Today on the Doc On The Run podcast, we’re talking about whether or not you should run when you are sick.
For the past week I have been sick. I have had a fever, I have has a cough, chills, a sore throat, some kind of sinus infection, poor sleep and a serious lack of appetite.
It’s cold and flu season and one question that comes up this time of year is, “Should I run when I am sick?”
The obvious concern is that if you have a training schedule and marathon on the calendar your fitness will suffer. You don’t want to lose ground.
This is a valid concern. If you stop, it can wreck your training.
But you have to understand something that seems to get lost on most sick runners in training.
Not running when sick isn’t nearly as bad as not running when injured.
With that said, there have been lots of different proposed guidelines to help you decide if you can when when you feel sick, have a cold or the flu.
Okay if the cold only in your head.
Okay if the cold only last 3 days.
Okay if you don’t have body aches.
Okay if you don’t have a fever.
Okay if the cold isn’t in your chest.
I am not going to comment or give an opinion on any of the above…its not my area of expertise.
My area of specialization is helping injured runners run in a way that decrease stress on the injured tissue enough that you can continue to heal.
But with that in mind will tell you how I think about running and training when you are sick.
If you get a mild injury and wear a fracture walking boot for a few days, that may wipe out the injury, calm it down and allow you to get back to training in only a couple of days. Not wearing a boot and just decreasing your activity may keep you out of action for much much longer.
If I have a fever, feel sick, I feel exhausted, I know I am sleep deprived, I feel sleep deprived, I know I am at risk of injury.
My immune system is just not in a position to rebuild the tissue damage that comes a consequence of a hard run or regimented training.
When you are sick, the doctor always tells you to push the fluids. When we are sick, we have a cough or a runny nose we can get a mild form of dehydration. Training in a dehydrated state can contribute to your risk of getting an overtraining injury.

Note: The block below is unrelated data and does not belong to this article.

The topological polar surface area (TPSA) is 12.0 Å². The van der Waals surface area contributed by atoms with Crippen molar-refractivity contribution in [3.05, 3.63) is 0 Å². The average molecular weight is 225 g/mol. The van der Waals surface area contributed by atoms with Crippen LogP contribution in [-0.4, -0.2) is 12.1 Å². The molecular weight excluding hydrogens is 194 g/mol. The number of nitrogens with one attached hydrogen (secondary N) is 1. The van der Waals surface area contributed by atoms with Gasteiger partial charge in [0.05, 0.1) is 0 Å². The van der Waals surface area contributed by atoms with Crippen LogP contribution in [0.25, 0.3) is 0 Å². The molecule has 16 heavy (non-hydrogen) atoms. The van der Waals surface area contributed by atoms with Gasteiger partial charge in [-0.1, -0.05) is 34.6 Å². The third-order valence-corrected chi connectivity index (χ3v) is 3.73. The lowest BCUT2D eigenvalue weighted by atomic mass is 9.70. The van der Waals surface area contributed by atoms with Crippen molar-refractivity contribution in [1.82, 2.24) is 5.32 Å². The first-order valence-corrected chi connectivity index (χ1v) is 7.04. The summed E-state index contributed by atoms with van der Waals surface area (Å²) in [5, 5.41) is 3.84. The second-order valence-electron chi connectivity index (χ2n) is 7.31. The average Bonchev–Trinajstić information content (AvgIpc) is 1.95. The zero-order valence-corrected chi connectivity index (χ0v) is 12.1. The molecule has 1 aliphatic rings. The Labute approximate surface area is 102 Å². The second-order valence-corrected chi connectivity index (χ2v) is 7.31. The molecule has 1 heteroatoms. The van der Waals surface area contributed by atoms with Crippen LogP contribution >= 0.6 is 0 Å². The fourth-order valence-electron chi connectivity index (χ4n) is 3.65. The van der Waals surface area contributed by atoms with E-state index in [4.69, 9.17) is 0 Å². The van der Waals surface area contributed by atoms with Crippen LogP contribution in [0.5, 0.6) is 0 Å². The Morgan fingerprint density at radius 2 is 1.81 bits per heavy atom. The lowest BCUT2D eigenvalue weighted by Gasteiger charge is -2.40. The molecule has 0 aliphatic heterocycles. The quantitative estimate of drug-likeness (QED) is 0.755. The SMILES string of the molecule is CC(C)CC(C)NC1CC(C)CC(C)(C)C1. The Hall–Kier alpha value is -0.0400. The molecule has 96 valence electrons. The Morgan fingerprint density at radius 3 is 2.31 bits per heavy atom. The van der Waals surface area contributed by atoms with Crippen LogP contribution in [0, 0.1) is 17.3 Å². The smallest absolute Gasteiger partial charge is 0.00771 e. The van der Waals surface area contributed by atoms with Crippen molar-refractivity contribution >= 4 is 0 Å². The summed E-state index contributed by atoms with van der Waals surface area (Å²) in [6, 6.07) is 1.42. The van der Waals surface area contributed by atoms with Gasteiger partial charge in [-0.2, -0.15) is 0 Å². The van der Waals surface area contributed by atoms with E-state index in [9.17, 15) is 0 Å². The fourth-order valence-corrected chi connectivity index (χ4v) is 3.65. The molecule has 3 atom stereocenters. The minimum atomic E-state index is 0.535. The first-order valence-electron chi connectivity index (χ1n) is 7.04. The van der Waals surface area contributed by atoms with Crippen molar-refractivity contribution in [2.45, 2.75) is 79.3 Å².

When we are sick, our appetite often suffers. If I am undernourished, I have not had a good appetite, and as a consequence, I have not been eating well, then it just stands to reason my body will lack the nutrients needed to rebuild the tissue damage that comes of a normal consequence of running and training.
So what does this mean and what do I do?
If I am sick, sleep deprived, dehydrated, or run down. I am not going to run.
If I am sick and run down, I will focus on workouts (if you want to call them a workout) that include stretching or “flexibility trying.”
I do not add work for my immune system.
You cannot expect you body to cure the cold, clear the cough, get rid of the sinus infection AND recovery form a hard workout or a long run.
Yesterday morning, I ran one mile.
1 mile is not a workout.
But I want to heal and get over this cold as quickly as possible.
Focus on the healing, recovering and getting better first.
If you have a question that you would like answered as a future addition of the Doc On The Run Podcast, send it to me PodcastQuestion@docontherun.com. And then make sure you join me for the next edition of the Doc On The Run Podcast!
266 Plantar Plate Sprain vs. Tear vs. Rupture in a Runner »»